Eminently Tweetable

The strengths of the book overwhelm its few weaknesses.

Weaknesses first. For all of the wonderful discussion about design and creativity throughout the first part of the book, there is nary a general mention of or reference to either in the index. It is almost as though the index was created for academics who might scrutinize sources for perfunctorily academic reasons but alas, not for the general reader’s ease of use.

Likewise, many of the otherwise wonderfully rich sources cited, are from the 1970’s or earlier. The book would have benefitted the reader (but no doubt not fellow academics) by referencing more contemporary examples of the same ideas or even the cited author’s more recent work.

On the strength side, the book’s diagrams are truly spectacular and help to illustrate many of the book’s finer concepts.

Another remarkable and no doubt unintended strength of the book is it is eminently tweetable.

A book of well-composed sentences, Building Knowledge in Architecture is remarkably aphoristic, and there are literally hundreds of quotable 140 character lines that are just crying out to be tweeted on Twitter:

“Intuitive thinking and rational thinking are not opponents; they are the twin poles between which the artist structures reality.” http://amzn.to/lyhDEl

Foqué explains that in earlier craft societies, severe penalties were imposed on those members who reveal knowledge in public. P. 93

Today, we are rewarded for the same by being retweeted.

See below for how critical Twitter is to this discussion.

Read or drown

Read Building Knowledge in Architecture even if you don’t learn anything new by reading this book (you will.)

Because you will come to realize that by doing so, you will know what you know for the first time.

And that is some accomplishment. For any book.

It is absolutely critical that you read this book. Why?

Here are 3 reasons:

For all of the reasons I have stated above.

For the reason that it tells us where we have been, where we are today and where we are headed.

And for this reason:

When drowning and you are thrown a life preserver you don’t say, “no thanks, I’ve seen one of these before,” and toss your line to safety aside.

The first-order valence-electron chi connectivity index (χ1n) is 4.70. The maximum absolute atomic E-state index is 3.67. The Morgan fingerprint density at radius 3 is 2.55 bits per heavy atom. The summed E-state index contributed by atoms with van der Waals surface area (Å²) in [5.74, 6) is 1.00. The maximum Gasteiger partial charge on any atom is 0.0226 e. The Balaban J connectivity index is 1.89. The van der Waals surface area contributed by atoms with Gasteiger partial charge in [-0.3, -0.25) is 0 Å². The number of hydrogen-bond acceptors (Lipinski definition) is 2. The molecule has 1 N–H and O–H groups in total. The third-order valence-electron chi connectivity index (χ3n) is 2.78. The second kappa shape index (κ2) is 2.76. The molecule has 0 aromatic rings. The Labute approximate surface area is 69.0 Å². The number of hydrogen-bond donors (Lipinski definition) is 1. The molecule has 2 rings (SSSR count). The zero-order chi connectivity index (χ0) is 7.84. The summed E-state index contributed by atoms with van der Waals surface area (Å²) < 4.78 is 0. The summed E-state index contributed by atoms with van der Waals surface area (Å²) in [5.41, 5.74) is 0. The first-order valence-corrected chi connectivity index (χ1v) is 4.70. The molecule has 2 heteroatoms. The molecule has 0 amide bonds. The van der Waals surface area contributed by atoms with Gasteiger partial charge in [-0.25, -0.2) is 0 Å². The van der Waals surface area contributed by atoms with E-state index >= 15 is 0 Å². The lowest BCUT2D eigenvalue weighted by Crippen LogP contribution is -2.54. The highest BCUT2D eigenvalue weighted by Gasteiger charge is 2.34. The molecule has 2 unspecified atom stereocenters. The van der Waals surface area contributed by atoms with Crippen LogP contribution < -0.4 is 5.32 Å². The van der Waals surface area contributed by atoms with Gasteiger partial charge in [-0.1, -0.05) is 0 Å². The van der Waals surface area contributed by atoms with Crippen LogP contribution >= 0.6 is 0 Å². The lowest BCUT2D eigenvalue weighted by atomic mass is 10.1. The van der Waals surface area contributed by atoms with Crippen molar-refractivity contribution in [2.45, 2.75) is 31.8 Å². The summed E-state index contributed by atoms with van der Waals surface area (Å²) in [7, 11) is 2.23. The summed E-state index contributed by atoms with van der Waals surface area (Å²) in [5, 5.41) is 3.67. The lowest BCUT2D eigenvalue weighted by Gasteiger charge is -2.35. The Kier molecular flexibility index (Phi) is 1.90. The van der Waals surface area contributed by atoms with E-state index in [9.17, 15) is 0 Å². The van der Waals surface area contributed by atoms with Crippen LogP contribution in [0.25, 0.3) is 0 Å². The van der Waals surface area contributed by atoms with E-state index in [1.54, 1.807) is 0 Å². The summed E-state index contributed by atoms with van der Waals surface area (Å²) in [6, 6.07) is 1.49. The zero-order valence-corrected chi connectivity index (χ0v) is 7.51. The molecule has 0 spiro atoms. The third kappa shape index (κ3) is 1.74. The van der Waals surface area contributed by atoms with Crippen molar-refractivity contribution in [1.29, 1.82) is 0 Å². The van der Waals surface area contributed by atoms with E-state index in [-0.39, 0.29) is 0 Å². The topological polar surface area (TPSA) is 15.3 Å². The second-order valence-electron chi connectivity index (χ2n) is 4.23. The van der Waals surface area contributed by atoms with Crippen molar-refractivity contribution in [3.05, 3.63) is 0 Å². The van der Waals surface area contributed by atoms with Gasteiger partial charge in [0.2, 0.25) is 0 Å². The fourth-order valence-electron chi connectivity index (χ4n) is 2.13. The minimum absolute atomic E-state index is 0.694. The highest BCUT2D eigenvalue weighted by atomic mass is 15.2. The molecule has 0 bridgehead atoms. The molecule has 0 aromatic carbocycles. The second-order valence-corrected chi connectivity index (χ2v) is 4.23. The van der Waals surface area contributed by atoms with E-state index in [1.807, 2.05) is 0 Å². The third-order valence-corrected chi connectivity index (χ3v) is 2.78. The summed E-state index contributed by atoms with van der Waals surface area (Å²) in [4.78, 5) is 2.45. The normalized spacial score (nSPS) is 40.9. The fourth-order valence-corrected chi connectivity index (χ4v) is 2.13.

Do so and you’ll surely drown.

A strength of this author, as mentioned, is that he has one foot in academia and the other in practice, a perspective evident in nearly every sentence:

“Professional disciplines…reduce the gap between real world problems and academic research, research increasingly captured by its own agenda.” P. 25

A book such as this can go a long way starting to fill the gap between education and practice.

That the author is a published poet can be seen in the book’s nearly perfect prose – so clear that you will not need to go back and read any sentence twice.

But you will do so anyway.

Because the sentences are so well-written they’ll strike a chord in you.

And you will find yourself rereading them for the sheer wonder and pleasure.

So don’t read Building Knowledge in Architecture because it develops a general design theory, a theoretical framework and practical instrumentation to establish a knowledge base for the discipline of architecture.

Read it if you want to improve your understanding of the impact and motives on decision making so that your designs are more responsive to real needs.

Read Building Knowledge in Architecture because you are an architect, an educator or student.

Read it because books like this are why we still have books.

Read Building Knowledge in Architecture because we as a profession are adrift and this book has been thrown to us as a lifeline.

Read it because at a time when the publishing and construction industry are experiencing upheavals, it is heartening to discover a book that is as well-written and well-illustrated as it is well-constructed and physically beautiful.

The book feels good in the hand, like a book by Peter Zumthor.

When you hold it in your hand for the first time it will be as though you have done so before, as though the book is being returned to you after a long absence.

To you alone.

That is because this book has been written for you.

The book, Building Knowledge in Architecture, was recommended to me by Ryan Schultz, founder of http://www.openingdesign.com/ via Twitter

@randydeutsch Hi Randy, speaking of books… ran across this one today in the library… looks right up our alley: http://amzn.to/hX0YG2

@theoryshaw P. 78 of Building Knowledge in Architecture (Design as a rational Process: The Triangle Broken) could be your mission statement. Thanks!

Ryan, with fellow IPD maven Oscia Timschell, is launching a beta version of the new site in time for the AIA National Convention. Check it out and follow Ryan on Twitter @theoryshaw

FYI This blog was posted for readers at my other blog by a different name.

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BIM and Integrated Design: the College Curriculum

This is a first. I don’t know of any situation where a university course – let alone a curriculum – was named after a blog.

There are no Huffington Post studies, and one would need to look long and hard for a college course named after Boing Boing.

So you can imagine my surprise to discover – in so advanced a constitutional monarchy, unitary state and country as the UK – the announcement of the launch of BIM and Integrated Design: the college course.

According to the press release put out by the university, this is a world first.